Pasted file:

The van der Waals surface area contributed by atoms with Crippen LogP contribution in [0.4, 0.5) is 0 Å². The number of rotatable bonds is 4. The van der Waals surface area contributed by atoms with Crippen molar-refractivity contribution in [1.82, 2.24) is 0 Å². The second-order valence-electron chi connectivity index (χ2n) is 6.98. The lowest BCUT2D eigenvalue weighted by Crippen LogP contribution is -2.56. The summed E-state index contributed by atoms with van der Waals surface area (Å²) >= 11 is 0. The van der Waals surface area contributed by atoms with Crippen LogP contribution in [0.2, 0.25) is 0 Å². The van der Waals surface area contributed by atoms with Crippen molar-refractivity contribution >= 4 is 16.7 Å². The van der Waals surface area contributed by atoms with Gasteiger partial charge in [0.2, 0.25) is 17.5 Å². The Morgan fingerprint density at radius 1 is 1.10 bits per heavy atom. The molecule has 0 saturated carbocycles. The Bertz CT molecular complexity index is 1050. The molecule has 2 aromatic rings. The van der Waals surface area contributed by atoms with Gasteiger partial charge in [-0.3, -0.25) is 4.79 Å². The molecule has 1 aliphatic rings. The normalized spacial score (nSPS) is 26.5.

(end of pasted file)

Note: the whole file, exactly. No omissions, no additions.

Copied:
The van der Waals surface area contributed by atoms with Crippen LogP contribution in [0.4, 0.5) is 0 Å². The number of rotatable bonds is 4. The van der Waals surface area contributed by atoms with Crippen molar-refractivity contribution in [1.82, 2.24) is 0 Å². The second-order valence-electron chi connectivity index (χ2n) is 6.98. The lowest BCUT2D eigenvalue weighted by Crippen LogP contribution is -2.56. The summed E-state index contributed by atoms with van der Waals surface area (Å²) >= 11 is 0. The van der Waals surface area contributed by atoms with Crippen LogP contribution in [0.2, 0.25) is 0 Å². The van der Waals surface area contributed by atoms with Crippen molar-refractivity contribution >= 4 is 16.7 Å². The van der Waals surface area contributed by atoms with Gasteiger partial charge in [0.2, 0.25) is 17.5 Å². The Morgan fingerprint density at radius 1 is 1.10 bits per heavy atom. The molecule has 0 saturated carbocycles. The Bertz CT molecular complexity index is 1050. The molecule has 2 aromatic rings. The van der Waals surface area contributed by atoms with Gasteiger partial charge in [-0.3, -0.25) is 4.79 Å². The molecule has 1 aliphatic rings. The normalized spacial score (nSPS) is 26.5.